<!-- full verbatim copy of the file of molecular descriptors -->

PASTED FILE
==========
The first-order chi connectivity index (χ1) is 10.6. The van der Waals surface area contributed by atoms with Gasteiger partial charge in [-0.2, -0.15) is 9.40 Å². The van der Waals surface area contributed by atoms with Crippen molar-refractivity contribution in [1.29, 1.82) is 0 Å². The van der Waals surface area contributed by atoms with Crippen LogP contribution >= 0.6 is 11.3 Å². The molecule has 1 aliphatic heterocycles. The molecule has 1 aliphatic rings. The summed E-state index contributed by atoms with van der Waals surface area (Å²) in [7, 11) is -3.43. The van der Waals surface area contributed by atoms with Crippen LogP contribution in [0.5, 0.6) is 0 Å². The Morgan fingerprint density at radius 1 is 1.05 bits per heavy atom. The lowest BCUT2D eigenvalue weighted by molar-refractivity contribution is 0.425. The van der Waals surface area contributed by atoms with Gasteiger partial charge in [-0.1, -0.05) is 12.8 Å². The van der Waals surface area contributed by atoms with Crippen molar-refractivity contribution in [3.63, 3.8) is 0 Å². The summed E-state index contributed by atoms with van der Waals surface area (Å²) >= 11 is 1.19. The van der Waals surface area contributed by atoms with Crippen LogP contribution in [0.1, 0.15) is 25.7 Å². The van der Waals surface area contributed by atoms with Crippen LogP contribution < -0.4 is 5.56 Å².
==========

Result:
The first-order chi connectivity index (χ1) is 10.6. The van der Waals surface area contributed by atoms with Gasteiger partial charge in [-0.2, -0.15) is 9.40 Å². The van der Waals surface area contributed by atoms with Crippen molar-refractivity contribution in [1.29, 1.82) is 0 Å². The van der Waals surface area contributed by atoms with Crippen LogP contribution >= 0.6 is 11.3 Å². The molecule has 1 aliphatic heterocycles. The molecule has 1 aliphatic rings. The summed E-state index contributed by atoms with van der Waals surface area (Å²) in [7, 11) is -3.43. The van der Waals surface area contributed by atoms with Crippen LogP contribution in [0.5, 0.6) is 0 Å². The Morgan fingerprint density at radius 1 is 1.05 bits per heavy atom. The lowest BCUT2D eigenvalue weighted by molar-refractivity contribution is 0.425. The van der Waals surface area contributed by atoms with Gasteiger partial charge in [-0.1, -0.05) is 12.8 Å². The van der Waals surface area contributed by atoms with Crippen molar-refractivity contribution in [3.63, 3.8) is 0 Å². The summed E-state index contributed by atoms with van der Waals surface area (Å²) >= 11 is 1.19. The van der Waals surface area contributed by atoms with Crippen LogP contribution in [0.1, 0.15) is 25.7 Å². The van der Waals surface area contributed by atoms with Crippen LogP contribution < -0.4 is 5.56 Å².